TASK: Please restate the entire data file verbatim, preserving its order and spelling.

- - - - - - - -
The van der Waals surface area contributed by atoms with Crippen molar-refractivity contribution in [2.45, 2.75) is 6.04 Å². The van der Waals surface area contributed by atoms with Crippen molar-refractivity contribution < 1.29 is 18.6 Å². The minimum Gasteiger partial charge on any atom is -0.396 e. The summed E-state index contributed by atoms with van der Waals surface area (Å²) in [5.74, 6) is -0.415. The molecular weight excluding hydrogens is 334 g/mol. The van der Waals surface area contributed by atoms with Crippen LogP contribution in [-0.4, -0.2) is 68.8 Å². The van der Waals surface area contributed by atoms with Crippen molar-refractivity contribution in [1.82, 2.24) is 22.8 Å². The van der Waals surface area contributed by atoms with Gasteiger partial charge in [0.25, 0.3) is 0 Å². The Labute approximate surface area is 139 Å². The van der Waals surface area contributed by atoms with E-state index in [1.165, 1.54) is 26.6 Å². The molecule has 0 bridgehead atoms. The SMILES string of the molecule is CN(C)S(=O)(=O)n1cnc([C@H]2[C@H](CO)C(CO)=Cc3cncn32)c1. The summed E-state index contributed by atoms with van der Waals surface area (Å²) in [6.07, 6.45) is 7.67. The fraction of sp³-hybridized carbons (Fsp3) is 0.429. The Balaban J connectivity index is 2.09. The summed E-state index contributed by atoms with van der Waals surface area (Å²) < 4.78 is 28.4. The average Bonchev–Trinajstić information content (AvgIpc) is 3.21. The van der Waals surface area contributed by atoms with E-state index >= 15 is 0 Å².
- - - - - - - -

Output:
The van der Waals surface area contributed by atoms with Crippen molar-refractivity contribution in [2.45, 2.75) is 6.04 Å². The van der Waals surface area contributed by atoms with Crippen molar-refractivity contribution < 1.29 is 18.6 Å². The minimum Gasteiger partial charge on any atom is -0.396 e. The summed E-state index contributed by atoms with van der Waals surface area (Å²) in [5.74, 6) is -0.415. The molecular weight excluding hydrogens is 334 g/mol. The van der Waals surface area contributed by atoms with Crippen LogP contribution in [-0.4, -0.2) is 68.8 Å². The van der Waals surface area contributed by atoms with Crippen molar-refractivity contribution in [1.82, 2.24) is 22.8 Å². The van der Waals surface area contributed by atoms with Gasteiger partial charge in [0.25, 0.3) is 0 Å². The Labute approximate surface area is 139 Å². The van der Waals surface area contributed by atoms with E-state index in [1.165, 1.54) is 26.6 Å². The molecule has 0 bridgehead atoms. The SMILES string of the molecule is CN(C)S(=O)(=O)n1cnc([C@H]2[C@H](CO)C(CO)=Cc3cncn32)c1. The summed E-state index contributed by atoms with van der Waals surface area (Å²) in [6.07, 6.45) is 7.67. The fraction of sp³-hybridized carbons (Fsp3) is 0.429. The Balaban J connectivity index is 2.09. The summed E-state index contributed by atoms with van der Waals surface area (Å²) < 4.78 is 28.4. The average Bonchev–Trinajstić information content (AvgIpc) is 3.21. The van der Waals surface area contributed by atoms with E-state index >= 15 is 0 Å².